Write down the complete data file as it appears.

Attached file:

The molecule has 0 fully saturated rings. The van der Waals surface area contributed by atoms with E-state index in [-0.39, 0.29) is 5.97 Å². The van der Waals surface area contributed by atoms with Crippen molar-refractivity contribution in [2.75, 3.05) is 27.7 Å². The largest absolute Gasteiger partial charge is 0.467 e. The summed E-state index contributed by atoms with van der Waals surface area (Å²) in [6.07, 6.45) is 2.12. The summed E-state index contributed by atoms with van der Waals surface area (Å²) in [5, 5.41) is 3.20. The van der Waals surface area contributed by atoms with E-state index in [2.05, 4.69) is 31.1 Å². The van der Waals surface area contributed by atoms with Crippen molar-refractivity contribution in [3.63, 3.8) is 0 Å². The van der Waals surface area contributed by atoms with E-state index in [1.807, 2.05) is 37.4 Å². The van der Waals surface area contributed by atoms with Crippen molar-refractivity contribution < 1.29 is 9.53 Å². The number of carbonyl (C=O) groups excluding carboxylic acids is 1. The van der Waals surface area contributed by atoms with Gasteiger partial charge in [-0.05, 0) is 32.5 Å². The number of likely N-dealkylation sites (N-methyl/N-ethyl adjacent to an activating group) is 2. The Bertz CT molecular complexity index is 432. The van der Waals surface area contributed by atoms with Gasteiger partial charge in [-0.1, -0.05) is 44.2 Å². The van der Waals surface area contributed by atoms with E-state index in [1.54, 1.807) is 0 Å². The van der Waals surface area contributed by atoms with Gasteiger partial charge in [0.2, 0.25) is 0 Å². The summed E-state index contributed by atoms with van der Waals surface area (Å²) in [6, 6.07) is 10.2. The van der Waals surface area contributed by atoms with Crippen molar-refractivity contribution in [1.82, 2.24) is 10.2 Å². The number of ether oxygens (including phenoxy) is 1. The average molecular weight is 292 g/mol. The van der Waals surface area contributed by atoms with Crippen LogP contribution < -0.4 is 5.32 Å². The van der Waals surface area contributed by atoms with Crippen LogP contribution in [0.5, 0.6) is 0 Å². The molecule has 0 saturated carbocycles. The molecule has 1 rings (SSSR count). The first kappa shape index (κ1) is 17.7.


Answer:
The molecule has 0 fully saturated rings. The van der Waals surface area contributed by atoms with E-state index in [-0.39, 0.29) is 5.97 Å². The van der Waals surface area contributed by atoms with Crippen molar-refractivity contribution in [2.75, 3.05) is 27.7 Å². The largest absolute Gasteiger partial charge is 0.467 e. The summed E-state index contributed by atoms with van der Waals surface area (Å²) in [6.07, 6.45) is 2.12. The summed E-state index contributed by atoms with van der Waals surface area (Å²) in [5, 5.41) is 3.20. The van der Waals surface area contributed by atoms with E-state index in [2.05, 4.69) is 31.1 Å². The van der Waals surface area contributed by atoms with Crippen molar-refractivity contribution in [3.63, 3.8) is 0 Å². The van der Waals surface area contributed by atoms with E-state index in [1.807, 2.05) is 37.4 Å². The van der Waals surface area contributed by atoms with Crippen molar-refractivity contribution < 1.29 is 9.53 Å². The number of carbonyl (C=O) groups excluding carboxylic acids is 1. The van der Waals surface area contributed by atoms with Gasteiger partial charge in [-0.05, 0) is 32.5 Å². The number of likely N-dealkylation sites (N-methyl/N-ethyl adjacent to an activating group) is 2. The Bertz CT molecular complexity index is 432. The van der Waals surface area contributed by atoms with Gasteiger partial charge in [-0.1, -0.05) is 44.2 Å². The van der Waals surface area contributed by atoms with E-state index in [1.54, 1.807) is 0 Å². The van der Waals surface area contributed by atoms with Gasteiger partial charge in [0.2, 0.25) is 0 Å². The summed E-state index contributed by atoms with van der Waals surface area (Å²) in [6, 6.07) is 10.2. The van der Waals surface area contributed by atoms with Crippen molar-refractivity contribution in [1.82, 2.24) is 10.2 Å². The number of ether oxygens (including phenoxy) is 1. The average molecular weight is 292 g/mol. The van der Waals surface area contributed by atoms with Crippen LogP contribution < -0.4 is 5.32 Å². The van der Waals surface area contributed by atoms with Crippen LogP contribution in [0.5, 0.6) is 0 Å². The molecule has 0 saturated carbocycles. The molecule has 1 rings (SSSR count). The first kappa shape index (κ1) is 17.7.